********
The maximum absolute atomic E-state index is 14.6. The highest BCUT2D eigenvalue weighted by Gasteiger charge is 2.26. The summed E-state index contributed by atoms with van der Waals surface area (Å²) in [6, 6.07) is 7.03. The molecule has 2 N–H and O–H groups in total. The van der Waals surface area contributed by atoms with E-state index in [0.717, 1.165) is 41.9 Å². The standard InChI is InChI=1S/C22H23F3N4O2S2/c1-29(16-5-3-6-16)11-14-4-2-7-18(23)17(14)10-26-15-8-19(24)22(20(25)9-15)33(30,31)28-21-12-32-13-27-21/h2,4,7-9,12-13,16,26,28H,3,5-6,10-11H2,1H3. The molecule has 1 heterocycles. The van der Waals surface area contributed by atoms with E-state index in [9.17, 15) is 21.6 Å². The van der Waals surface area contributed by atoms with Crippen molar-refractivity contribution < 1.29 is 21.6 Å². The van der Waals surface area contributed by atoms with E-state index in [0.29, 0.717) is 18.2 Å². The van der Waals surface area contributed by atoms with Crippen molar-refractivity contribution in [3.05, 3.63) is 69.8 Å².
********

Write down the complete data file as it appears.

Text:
The maximum absolute atomic E-state index is 14.6. The highest BCUT2D eigenvalue weighted by Gasteiger charge is 2.26. The summed E-state index contributed by atoms with van der Waals surface area (Å²) in [6, 6.07) is 7.03. The molecule has 2 N–H and O–H groups in total. The van der Waals surface area contributed by atoms with E-state index in [0.717, 1.165) is 41.9 Å². The standard InChI is InChI=1S/C22H23F3N4O2S2/c1-29(16-5-3-6-16)11-14-4-2-7-18(23)17(14)10-26-15-8-19(24)22(20(25)9-15)33(30,31)28-21-12-32-13-27-21/h2,4,7-9,12-13,16,26,28H,3,5-6,10-11H2,1H3. The molecule has 1 heterocycles. The van der Waals surface area contributed by atoms with E-state index in [9.17, 15) is 21.6 Å². The van der Waals surface area contributed by atoms with Crippen molar-refractivity contribution < 1.29 is 21.6 Å². The van der Waals surface area contributed by atoms with E-state index in [0.29, 0.717) is 18.2 Å². The van der Waals surface area contributed by atoms with Crippen molar-refractivity contribution in [3.05, 3.63) is 69.8 Å².